Southern Oregon gets its first ALERTWildfire camera

After over two years of planning, Southern Oregon’s first ALERTWildfire camera has been installed in Cave Junction.

The Alert Wildfire logo.

This article was first published on KTVL-TV on August 10th.

After more than two years of planning, Southern Oregon’s first ALERTWildfire camera has been installed in Cave Junction. The camera will allow the public direct access to its live feed to help monitor fire activity in the Illinois Valley.

The fire detection camera was installed Tuesday. The Rogue Valley Council of Governments purchased the camera to increase the communities emergency preparedness.

“We have a serious fire risk in heavily populated areas, the more information we can give the public, the better off we all are,” Michael Cavallaro, the former director for the Rogue Valley Council of Governments said.

The technology allows the public to view any fire activity in their area and can be used during the day and night. The camera is the first to be installed in the region but there are more than 800 throughout the nation, with most of them being in California.

Cavallaro, who began the process of bringing the cameras to the region more than two years ago, said the project hit home for home and it was vital for him to make it a reality.

“I have had to evacuate my home in Central Point, twice in the last three years because of fires, and I know how frustrating it is for a member of the public to not have access to current information about what size of the fire, where is it, how it's moving, should I evacuate or not,” Cavallaro explained.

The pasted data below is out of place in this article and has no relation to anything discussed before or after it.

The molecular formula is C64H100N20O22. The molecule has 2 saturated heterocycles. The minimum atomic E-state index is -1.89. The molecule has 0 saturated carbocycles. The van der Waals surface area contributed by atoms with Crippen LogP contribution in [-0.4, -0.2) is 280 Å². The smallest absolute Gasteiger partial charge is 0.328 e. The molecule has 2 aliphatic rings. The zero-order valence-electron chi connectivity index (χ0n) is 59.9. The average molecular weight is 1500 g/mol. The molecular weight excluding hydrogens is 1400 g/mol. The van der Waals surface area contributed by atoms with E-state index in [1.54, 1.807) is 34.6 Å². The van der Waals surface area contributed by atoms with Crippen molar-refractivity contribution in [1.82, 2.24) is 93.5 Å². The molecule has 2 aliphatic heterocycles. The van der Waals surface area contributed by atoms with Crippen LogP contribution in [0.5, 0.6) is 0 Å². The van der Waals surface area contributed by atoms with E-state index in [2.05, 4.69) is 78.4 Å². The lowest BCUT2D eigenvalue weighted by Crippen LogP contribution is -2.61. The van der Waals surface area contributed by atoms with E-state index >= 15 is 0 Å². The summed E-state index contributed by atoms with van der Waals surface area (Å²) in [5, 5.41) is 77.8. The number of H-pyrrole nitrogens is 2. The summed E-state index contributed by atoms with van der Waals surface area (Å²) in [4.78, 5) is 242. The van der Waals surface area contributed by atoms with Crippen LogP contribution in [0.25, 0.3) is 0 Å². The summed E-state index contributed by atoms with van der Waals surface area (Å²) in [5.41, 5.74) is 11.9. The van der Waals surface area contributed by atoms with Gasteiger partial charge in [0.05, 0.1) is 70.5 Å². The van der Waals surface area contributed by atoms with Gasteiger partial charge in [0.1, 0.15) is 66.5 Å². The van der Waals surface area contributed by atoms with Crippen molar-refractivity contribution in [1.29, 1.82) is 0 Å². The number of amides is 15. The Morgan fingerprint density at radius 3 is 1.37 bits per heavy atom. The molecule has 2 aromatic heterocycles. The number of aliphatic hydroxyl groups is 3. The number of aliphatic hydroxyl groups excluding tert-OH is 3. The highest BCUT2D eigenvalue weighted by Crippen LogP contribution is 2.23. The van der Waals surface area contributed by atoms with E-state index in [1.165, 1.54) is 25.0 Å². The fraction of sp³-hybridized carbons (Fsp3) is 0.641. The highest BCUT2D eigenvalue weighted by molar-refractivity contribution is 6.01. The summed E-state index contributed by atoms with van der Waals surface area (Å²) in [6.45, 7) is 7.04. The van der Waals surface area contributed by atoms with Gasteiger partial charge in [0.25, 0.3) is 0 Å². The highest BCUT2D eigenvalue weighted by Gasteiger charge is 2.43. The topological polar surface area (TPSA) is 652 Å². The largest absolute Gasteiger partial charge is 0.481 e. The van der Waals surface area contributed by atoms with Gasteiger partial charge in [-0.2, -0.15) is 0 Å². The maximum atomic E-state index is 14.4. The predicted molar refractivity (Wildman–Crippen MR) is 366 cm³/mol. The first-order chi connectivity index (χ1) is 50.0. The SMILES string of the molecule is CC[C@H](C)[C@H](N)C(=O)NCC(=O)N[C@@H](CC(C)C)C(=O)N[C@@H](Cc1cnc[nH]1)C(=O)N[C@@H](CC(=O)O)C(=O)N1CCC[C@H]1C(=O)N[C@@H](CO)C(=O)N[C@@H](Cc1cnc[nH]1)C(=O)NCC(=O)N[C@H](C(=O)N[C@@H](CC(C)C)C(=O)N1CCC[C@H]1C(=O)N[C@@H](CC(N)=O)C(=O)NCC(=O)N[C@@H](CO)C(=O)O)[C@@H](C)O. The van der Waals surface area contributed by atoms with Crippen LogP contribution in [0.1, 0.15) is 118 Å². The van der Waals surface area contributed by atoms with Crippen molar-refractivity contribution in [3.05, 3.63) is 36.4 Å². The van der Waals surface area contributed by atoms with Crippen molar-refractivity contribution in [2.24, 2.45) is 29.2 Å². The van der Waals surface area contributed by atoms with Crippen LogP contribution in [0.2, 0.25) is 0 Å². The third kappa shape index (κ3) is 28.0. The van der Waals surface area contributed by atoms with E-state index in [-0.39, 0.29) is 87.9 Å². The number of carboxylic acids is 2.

He said the camera was installed after the agency partnered with the Oregon Hazards Lab at the University of Oregon.

Professor Douglas Toomey, the director of the lab explained how vital the tool is for residents in the area after the 2020 Fall wildfires devastated the region.

“As your communities know all too well, alerts to the public are very difficult, and one of the aspects to this public-facing camera system is that if you have an internet connection, or a cell phone, a smartphone, you can see what on the cameras you can see in real-time what’s happening in your region," Toomey said.

The camera’s live feed is free of charge to residents, but Ann Marie Alfrey, the current executive director of Rogue Valley Council of Governments explained that the cost of the system is far from it.

“There is an ongoing cost of $13,500 per year to keep the cameras running," Alfrey said. “We are going to try and partner with some private entities out there to keep these cameras up and going.”

She said the first camera was able to be installed after Jean Ann Miles, the city council president for the City of Cave Junction, reached out to a local resident for help.

Miles said she spoke with Cameron Camp, the owner of Illinois Valley Data Center who owns a cell tower in the city.

“Public-private partnerships make all the difference in the world for our citizens to be better prepared,” Miles said.

Camp said it is his honor to help his community by providing another vital emergency resource.

“We are starting something here today, that you’re going to be able to look at in the coming weeks, it’s going to really help provide a sense of security that people are doing something and we're not just going to let it burn," Camp said. “You’d be surprised what you could do if work together with the right people and you don’t have to have a lot of money to get it done.”

The live feed from the Cave Junction ALERTWildfire camera is expected to begin broadcasting by the end of the week.

Alfrey said that the Rogue Valley Council of Governments also purchased another two cameras which she hopes to have installed in the coming months.

She added that they are hoping to place one of the cameras on Roxy Ann Peak and another in the White City region.

She said anyone interested in partnering with the agency to help place the future cameras should contact her directly.

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